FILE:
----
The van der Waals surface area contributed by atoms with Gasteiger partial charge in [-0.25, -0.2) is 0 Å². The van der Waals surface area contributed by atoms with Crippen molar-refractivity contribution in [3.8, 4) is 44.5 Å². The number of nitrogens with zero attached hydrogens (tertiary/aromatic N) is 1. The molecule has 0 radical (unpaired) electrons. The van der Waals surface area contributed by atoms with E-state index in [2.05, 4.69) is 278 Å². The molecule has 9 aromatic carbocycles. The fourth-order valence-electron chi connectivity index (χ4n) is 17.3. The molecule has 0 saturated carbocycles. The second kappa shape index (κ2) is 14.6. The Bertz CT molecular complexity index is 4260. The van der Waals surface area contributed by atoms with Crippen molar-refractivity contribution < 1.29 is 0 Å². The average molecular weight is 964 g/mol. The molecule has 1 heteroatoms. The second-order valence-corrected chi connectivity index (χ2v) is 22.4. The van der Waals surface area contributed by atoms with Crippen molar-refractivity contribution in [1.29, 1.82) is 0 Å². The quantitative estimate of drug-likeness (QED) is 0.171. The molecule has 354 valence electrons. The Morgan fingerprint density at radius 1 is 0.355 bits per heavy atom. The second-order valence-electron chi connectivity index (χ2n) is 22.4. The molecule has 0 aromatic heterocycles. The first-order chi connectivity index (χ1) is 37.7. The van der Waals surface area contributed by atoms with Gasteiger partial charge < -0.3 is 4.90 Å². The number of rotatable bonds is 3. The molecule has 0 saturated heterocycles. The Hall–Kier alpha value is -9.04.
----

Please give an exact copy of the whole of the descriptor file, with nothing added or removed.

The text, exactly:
The van der Waals surface area contributed by atoms with Gasteiger partial charge in [-0.25, -0.2) is 0 Å². The van der Waals surface area contributed by atoms with Crippen molar-refractivity contribution in [3.8, 4) is 44.5 Å². The number of nitrogens with zero attached hydrogens (tertiary/aromatic N) is 1. The molecule has 0 radical (unpaired) electrons. The van der Waals surface area contributed by atoms with E-state index in [2.05, 4.69) is 278 Å². The molecule has 9 aromatic carbocycles. The fourth-order valence-electron chi connectivity index (χ4n) is 17.3. The molecule has 0 saturated carbocycles. The second kappa shape index (κ2) is 14.6. The Bertz CT molecular complexity index is 4260. The van der Waals surface area contributed by atoms with Crippen molar-refractivity contribution < 1.29 is 0 Å². The average molecular weight is 964 g/mol. The molecule has 1 heteroatoms. The second-order valence-corrected chi connectivity index (χ2v) is 22.4. The van der Waals surface area contributed by atoms with Crippen molar-refractivity contribution in [1.29, 1.82) is 0 Å². The quantitative estimate of drug-likeness (QED) is 0.171. The molecule has 354 valence electrons. The Morgan fingerprint density at radius 1 is 0.355 bits per heavy atom. The second-order valence-electron chi connectivity index (χ2n) is 22.4. The molecule has 0 aromatic heterocycles. The first-order chi connectivity index (χ1) is 37.7. The van der Waals surface area contributed by atoms with Gasteiger partial charge < -0.3 is 4.90 Å². The number of rotatable bonds is 3. The molecule has 0 saturated heterocycles. The Hall–Kier alpha value is -9.04.